And it’s not just the politicians. There’s a correlation between the influence of the Murdoch press and a disproportionate level of climate skepticism in English-speaking countries. From Donald Trump to Brexit to the recent resurgence of Australian politician Pauline Hanson’s far-right political movement, the bombastic, xenophobic brand of populism that Murdoch has nurtured is now being read, watched, and heard all over the English-speaking world.

In Australia, Murdoch’s local bevy of high-profile conservative commentators—mirror images of Fox personalities like Bill O’Reilly, Glenn Beck and Sean Hannity—fill headlines and airwaves with constant railings against political correctness, left-wing elites, and so-called climate change “warmism” that come straight from the Fox News playbook. Even now, half a world away and with his Australian citizenship expired for more than 30 years, Murdoch’s poorly worded thought bubbles about Australian goings-on still spark furious reactions.

If that weren’t enough, Murdoch is set to extend his dominance of the Australian media landscape even further over the next few years. The newly elected Liberal government has plans to severely water down decades-old media ownership laws aimed at preventing one player from controlling too much publishing real estate. If this passes, it could be a potentially catastrophic development in a country so severely lacking in media diversity. The consequences of an increasingly monopolized media space will leave Australian political discourse even more vulnerable to Murdoch’s octopus-like reach.

Under the current rules, a single person or company is prohibited from controlling more than two of three platforms (TV, print, and radio) in a radio license area, such as a major city. As he already has a stronghold in print and radio, those laws have largely prevented Murdoch from expanding into free-to-air television. That restriction is now being scrapped, which allows Murdoch to muscle in on a platform he’s been historically shut out from and assert even more domination over major cities like Brisbane, Adelaide, and Hobart, where his newspapers already lack any effective competition. It’s frightening to think how complete Murdoch’s influence might become in Australia if he can successfully purchase a controlling share in one of Australia’s three commercial free-to-air TV stations. (And yes, there are only three commercial free-to-air TV stations in Australia.)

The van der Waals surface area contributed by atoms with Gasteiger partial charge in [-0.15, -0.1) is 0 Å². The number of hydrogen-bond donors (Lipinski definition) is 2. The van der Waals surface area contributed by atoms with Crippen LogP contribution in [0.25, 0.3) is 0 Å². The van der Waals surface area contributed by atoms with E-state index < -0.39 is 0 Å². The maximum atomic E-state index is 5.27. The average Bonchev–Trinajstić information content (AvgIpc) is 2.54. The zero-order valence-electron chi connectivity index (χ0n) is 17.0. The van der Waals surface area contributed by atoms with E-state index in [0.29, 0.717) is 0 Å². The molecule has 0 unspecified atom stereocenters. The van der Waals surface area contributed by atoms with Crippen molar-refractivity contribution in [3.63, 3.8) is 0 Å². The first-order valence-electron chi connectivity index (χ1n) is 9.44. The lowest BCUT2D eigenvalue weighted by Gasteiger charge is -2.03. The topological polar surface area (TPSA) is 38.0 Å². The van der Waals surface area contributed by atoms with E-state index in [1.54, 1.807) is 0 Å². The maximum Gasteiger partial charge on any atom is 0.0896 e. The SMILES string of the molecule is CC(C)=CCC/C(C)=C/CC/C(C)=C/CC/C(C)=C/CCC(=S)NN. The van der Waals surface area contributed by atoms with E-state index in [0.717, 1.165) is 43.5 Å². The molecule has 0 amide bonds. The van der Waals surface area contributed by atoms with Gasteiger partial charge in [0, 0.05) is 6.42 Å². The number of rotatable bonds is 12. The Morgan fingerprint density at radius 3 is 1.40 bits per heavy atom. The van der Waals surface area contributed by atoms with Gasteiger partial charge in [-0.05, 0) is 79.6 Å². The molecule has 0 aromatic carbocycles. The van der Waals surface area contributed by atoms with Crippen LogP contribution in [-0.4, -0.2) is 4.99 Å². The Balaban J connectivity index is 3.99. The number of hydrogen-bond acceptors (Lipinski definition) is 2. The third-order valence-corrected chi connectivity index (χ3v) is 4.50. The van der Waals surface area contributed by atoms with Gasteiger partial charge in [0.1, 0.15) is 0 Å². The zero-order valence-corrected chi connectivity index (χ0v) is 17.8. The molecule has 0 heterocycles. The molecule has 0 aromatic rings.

The US isn’t at that stage yet, but it’s not that far behind either. While the Federal Communications Commission (FCC) recently recommended keeping existing media cross-ownership restrictions largely intact, much of the damage is already done: 90% of American media is owned by just six companies, one of which is Fox. The worldwide trend toward mass media consolidation has its roots in the all-consuming nature of News Corp, the beast that Murdoch created in Australia more than 50 years ago.

One of the most concerning side effects of Murdoch’s ongoing monopolization goes much further than any political agenda. As media diversity in Australia has declined, so too has trust in news and the political system itself. This makes Australia something of a canary in the coal mine: Only a lowly 39% of Australians “think you can trust most of the news most of the time,” whereas 60% of Americans say they have little or no trust in the mass media to report accurately and fairly, and an astonishing 81% of Americans express distrust in government.

That’s something to ponder while Fox News hunts for its new permanent chief: If you think Murdoch’s hold on American politics is too powerful as things stand, then imagine if Fox was the only game in town.

You can follow Alex on Twitter at @mckinnon_a. We welcome your comments at